Why so many?  The way I explain it is--well, why listen to me?  Gabriel Sherman says what I mean succinctly, and besides, he's more important and New York Magazine publishes him.  Basically:

"What this year's primary shows is that — at least when it comes to presidential elections — the GOP is at risk of becoming less of a political party and more like a talent agency for the conservative media industry. Jumping into the race provides a (pseudo)candidate with a national platform to profit from becoming a political celebrity. "If you don’t run, you’re an idiot," a top GOP consultant told me.

And the money is nothing to sniff at:

Since January 2014, Ben Carson has earned as much as $27 million from delivering 141 speeches and publishing three books including You Have a Brain: A Teen’s Guide to T.H.I.N.K B.I.G. Former Hewlett Packard CEO Carly Fiorina made nearly $1 million in speeches last year and published a memoir. Mike Huckabee’s Fox News contract was worth $350,000 a year before he left to join the race, according to sources. This year he also released a book God, Guns, Grits and Gravy. Ted Cruz made a reported $1.5 million for his book A Time for Truth.

Just becoming a candidate can double your lecture fee, and these days that can be big money.  That is, like a lot of things, it's either very big money or no money at all.

So why aren't a dozen Dems cavorting for their piece of the action?  While it's true that the Clintons command big lecture fee bucks, there are fewer lucrative sources, among other factors that Sherman neatly summarizes:

The disparity between the size of the two primary fields is driven by political and structural forces. The rise of billionaire donors and Super PACs enable more fringe GOP candidates to fund their campaigns. Conservatives’ palpable sense of cultural victimhood encourage them to embrace (and reward) their former candidates even if they lose badly. “The people on the right are heroes to their supporters and that’s how their books sell,” Shrum says. And, conservatives who promote free-market gospel on the lecture circuit, can get easily booked by deep-pocketed corporations who benefit from their message. "A bank is never going to hire Bernie Sanders to speak, but it might hire Rick Perry," says one GOP adviser.

Seldom do I agree with an analysis so completely as when it confirms precisely my own observations.

Tuesday, July 14, 2015

Towards A More Hopeful World


Update: Amy Davidson's account of President Obama's press conference on the Iran nuclear weapons deal.  "What's your alternative?"

The Washington Post:

"The United States and other world powers reached a historic agreement with Iran here Tuesday, aimed at preventing the Islamic republic from building a nuclear weapon in return for the lifting of sanctions that have isolated the country and hobbled its economy."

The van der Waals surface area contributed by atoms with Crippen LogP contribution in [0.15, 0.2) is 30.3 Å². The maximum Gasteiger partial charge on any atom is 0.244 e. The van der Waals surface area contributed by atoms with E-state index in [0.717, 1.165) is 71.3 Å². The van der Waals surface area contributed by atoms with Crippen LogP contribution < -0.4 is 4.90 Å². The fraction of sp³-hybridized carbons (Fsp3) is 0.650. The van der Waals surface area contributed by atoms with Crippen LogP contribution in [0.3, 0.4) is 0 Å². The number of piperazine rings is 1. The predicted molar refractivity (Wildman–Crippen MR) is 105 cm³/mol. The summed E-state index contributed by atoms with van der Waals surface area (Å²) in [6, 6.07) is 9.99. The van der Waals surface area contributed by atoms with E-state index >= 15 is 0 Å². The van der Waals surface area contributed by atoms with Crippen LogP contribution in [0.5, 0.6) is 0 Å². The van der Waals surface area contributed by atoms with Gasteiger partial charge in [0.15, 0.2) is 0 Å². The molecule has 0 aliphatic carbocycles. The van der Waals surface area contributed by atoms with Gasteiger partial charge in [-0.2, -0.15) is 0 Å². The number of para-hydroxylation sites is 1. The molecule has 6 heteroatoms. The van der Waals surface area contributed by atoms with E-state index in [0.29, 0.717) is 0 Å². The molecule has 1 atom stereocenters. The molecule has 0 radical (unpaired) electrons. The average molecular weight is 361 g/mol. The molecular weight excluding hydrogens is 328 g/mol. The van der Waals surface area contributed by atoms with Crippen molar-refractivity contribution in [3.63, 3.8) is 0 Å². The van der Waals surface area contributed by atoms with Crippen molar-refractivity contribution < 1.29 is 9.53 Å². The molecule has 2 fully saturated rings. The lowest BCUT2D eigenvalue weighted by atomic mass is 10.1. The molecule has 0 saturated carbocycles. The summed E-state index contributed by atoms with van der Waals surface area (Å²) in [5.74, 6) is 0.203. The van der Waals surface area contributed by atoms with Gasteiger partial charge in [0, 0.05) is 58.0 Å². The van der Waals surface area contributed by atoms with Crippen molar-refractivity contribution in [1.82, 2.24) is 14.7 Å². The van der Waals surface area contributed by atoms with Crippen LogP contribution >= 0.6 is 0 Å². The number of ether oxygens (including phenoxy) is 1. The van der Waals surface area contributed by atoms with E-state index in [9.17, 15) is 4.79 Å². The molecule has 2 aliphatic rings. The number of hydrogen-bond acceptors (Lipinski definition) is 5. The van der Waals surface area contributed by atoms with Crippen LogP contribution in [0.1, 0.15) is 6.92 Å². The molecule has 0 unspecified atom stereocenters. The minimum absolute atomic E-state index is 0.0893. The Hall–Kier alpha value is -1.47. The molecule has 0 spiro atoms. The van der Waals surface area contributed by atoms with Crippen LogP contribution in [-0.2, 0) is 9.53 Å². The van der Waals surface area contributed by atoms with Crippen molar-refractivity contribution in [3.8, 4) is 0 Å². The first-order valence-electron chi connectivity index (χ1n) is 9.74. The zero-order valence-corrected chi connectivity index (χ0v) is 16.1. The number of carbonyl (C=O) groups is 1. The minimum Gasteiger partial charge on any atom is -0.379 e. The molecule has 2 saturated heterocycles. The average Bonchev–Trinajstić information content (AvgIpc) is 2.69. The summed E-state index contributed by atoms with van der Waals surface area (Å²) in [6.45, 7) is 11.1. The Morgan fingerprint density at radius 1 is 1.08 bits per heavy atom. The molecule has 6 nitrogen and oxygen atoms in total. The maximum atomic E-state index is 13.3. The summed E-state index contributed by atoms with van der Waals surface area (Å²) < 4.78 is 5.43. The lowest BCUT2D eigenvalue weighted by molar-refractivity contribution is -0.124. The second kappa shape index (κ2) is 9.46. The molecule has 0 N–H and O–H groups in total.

“This deal demonstrates that American diplomacy can bring about real and meaningful change,” Obama told a nation that awoke Tuesday morning to news of the accord. He said it would ensure that Iran had no possibility to achieve rapid nuclear weapons “breakout” for at least the next decade.

“Every pathway to a nuclear weapon is cut off,” Obama said.

In Vienna news briefings and Washington conference calls, senior administration officials joined the president in hailing the agreement — which limits Iran’s nuclear capability and imposes strict international monitoring in exchange for lifting international economic sanctions — as a way to make America and the world more secure."


The Post story includes a one-minute video explaining the terms of the deal.  The deal is amazingly good.  It takes away the most prominently known flashpoint that could lead to war, and opens possibilities for different relations over the next couple of decades, enough time for the younger generation in Iran--notably uninterested in confrontations with the West--to graduate into power there.

On the deal itself, the New York Times quoted:This explains why it took so long,” Daryl G. Kimball, the executive director of the Arms Control Association, a private group in Washington, said of the negotiation. “I rate this as one of the most complex agreements — if not the most complex — ever to deal with nuclear issues. It’s much stronger that we expected.”

Reuters: Iran and six major world powers reached a nuclear deal on Tuesday, capping more than a decade of negotiations with an agreement that could transform the Middle East. U.S. President Barack Obama hailed a step towards a "more hopeful world" and Iran's President Hassan Rouhani said it proved that "constructive engagement works". But Israel pledged to do what it could to halt what it called an "historic surrender".

The agreement will now be debated in the U.S. Congress, but Obama said he would veto any measure to block it.

"This deal offers an opportunity to move in a new direction," Obama said. "We should seize it."

Tactically, Republicans know they can't block this agreement in Congress because they don't have the votes to override a veto.  So in the unlikely event that they wanted to present a cautious, measured, nuanced response, ha ha, they don't have to.  They'll be as extreme as they believe their 2016 primary voters are.

But that's not to say they aren't genuinely upset.  Borowitz in the New Yorker has the true story on that:

"By easing tensions with Cuba and now Iran, President Obama is “recklessly squandering America’s precious supply of enemies,” the leader of a conservative think tank said on Tuesday."

"Regardless of his future actions, Obama’s detente with Cuba and Iran will likely tarnish his legacy forever, Dorrinson said. “On this President’s watch, America lost two of its most enduring foes,” he said. “He’s going to have to live with that for the rest of his life.”